Who Pays for Long Term Care?

There are two costs to long term care: financial and emotional.

Take a minute to ask yourself this question: "What would be the financial and emotional consequences to my family and friends if I needed long term care."

What was your answer? The fact is that regardless of any planning or not, if you needed long term care you would get it. But how would it effect those around you? Are you prepared to let that happen?

Financially the choices are:
Self-insure (you or family pays)
• Health Insurance and Medicare pays for a short period (see below)
• Medi-Cal (Medicaid state welfare health care)
Long-term care insurance or a linked benefit asset based insurance.

Using personal savings is equivalent to self-insuring in that personal funds are put at risk in order to cover the potential cost of care. This is the position that most people are in, though few would choose to see it this way. If you don't want to get stuck with the entire long term care bill you can consider long term care insurance

Given how rarely people self-insure against the risk of medical, auto or property loss, it's curious how many seem willing to accept the long term care risk. It is because we are yet unaccustomed to paying long term care bills, but that is about to change.

If the need for long term care never arises then the (self-insured) bet pays off, but the same could be said of health, auto, and home insurance, which have a lower chance of occurrence than long term care

Counting on the government to pay for your care is hardly more encouraging. You will read later how little the federal Medicare will pay and how little you can own before state Medi-Cal will pay.

Doesn't The Government Pay For Long Term Care?
While many people think the state or federal government pays for long term care expenses. Nationally, about 35% of all nursing home expenses are paid out-of-pocket by individuals and their families.

The long term care financial burden on a family can be as heavy as the emotional toll. Some will end up spending a lifetime of savings only to be on state welfare at the very end of their lives.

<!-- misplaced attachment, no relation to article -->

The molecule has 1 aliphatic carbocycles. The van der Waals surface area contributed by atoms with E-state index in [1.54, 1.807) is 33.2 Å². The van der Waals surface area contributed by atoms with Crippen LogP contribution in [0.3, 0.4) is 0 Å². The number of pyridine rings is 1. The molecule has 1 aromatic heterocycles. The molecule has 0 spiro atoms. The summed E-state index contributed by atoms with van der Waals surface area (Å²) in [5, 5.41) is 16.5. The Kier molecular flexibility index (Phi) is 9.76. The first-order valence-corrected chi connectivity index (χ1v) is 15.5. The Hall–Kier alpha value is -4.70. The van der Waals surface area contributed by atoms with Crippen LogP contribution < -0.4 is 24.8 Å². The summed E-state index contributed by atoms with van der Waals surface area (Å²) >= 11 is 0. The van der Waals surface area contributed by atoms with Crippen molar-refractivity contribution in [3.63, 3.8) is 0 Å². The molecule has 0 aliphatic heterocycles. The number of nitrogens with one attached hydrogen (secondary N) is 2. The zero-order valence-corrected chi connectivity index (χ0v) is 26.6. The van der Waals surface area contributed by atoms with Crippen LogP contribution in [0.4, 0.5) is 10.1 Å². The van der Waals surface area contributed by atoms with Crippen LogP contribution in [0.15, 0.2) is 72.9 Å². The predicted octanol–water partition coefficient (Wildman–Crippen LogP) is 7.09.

Regardless of what a Medi-Cal (Medicaid) Planning attorney may say, Medi-Cal Planning is really Poverty Planning. You must be living at the poverty level to qualify for Medi-Cal and it is doubtful that those attorneys will be living in poverty on Medi-Cal when they are in long term care. It is a federal crime to attempt to defraud Medi-Cal by hiding assets.

In California a long term care insurance policy is available called the California Partnership for Long Term Care which provides some asset protection from the Medi-Cal spend-down rule.

Medicare, Medi-Cal, Medicare Supplemental Insurance (Medigap), or standard medical insurance plans (HMO, PPO, Kaiser, Blue Cross, etc.) are not designed to pay for long term care expenses.

As you can see from the National chart above 69% of the people receiving long term care are either in poverty (Medi-Cal/Medicaid) or heading that way paying $70,000+ a year out-of-pocket. As you'll read below the 18% receiving Medicare will only be getting that for a maximum of 100 days, then they switch to either Medi-Cal or pay out-of-pocket.

Medicare and Long Term Care
Medicare (65+ or disabled) is an entitlement program with eligibility requirements. It's purpose is to get you back on your feet and home. First, a physician must determine that you need acute restorative/rehabilitative care. You can only receive this rehabilitative care in a Medicare certified facility. Medicare covers skilled care only, not custodial care and over 95% of long term care is custodial care.

  • While Medicare helps provide up to 100 days of skilled nursing facility care, it doesn't cover custodial care for personal needs or care that doesn't require professional medical skills or training.
  • Admission to a skilled nursing facility must be within 30 days of a three-day hospital stay, and admission can only be for the condition that was treated during that hospital stay.
  • A physician must certify the need for daily skilled care.

Medi-Cal and Long Term Care
Medi-Cal (Medicaid) is the welfare health care system. Most of the money to fund the States Medi-Cal program comes from the Federal government.

The Medi-Cal welfare program requires individuals to spend down most of their savings and income before becoming eligible for benefits. Medicaid is not an entitlement program like Medi-Cal, but is a means-tested program.

Medi-Cal looks at your income and assets to see if you have the means to pay. If you have more income and assets then Medi-Cal allows, you pay for your own care until you deplete your income and assets until they are at or below your states poverty level. Medi-Cal is a zero interest loan that you must qualify for and repay (estate recovery).

Medicaid (Medi-Cal) Gets Tough
Prepare to pay for your own long term care.
William Zatlin, of North Babylon, N.Y., may not realize it, but his bed in a Long Island nursing home costs about $11,000 a month and wiped out his cash savings in less than a year. Kiplinger Financial

Medi-Cal also imposes many restrictions, and your choice of facilities and locales is limited to those that accept Medi-Cal eligible patients. The facility you end up in may not be close to your family.

Medi-Cal is spending much more than it is taking in. The result of this is that Medi-Cal through "estate recovery" could be looking more diligently for any assets of yours that they can claim to pay for the long term care expenses you've incurred. They also may change what are allowable exemptions (non-countable assets).

Check with your local county welfare office for more Medi-Cal information.

Contact us if you have any questions, need additional information, or have feedback for us.

Next: Self-Pay/Self-Insure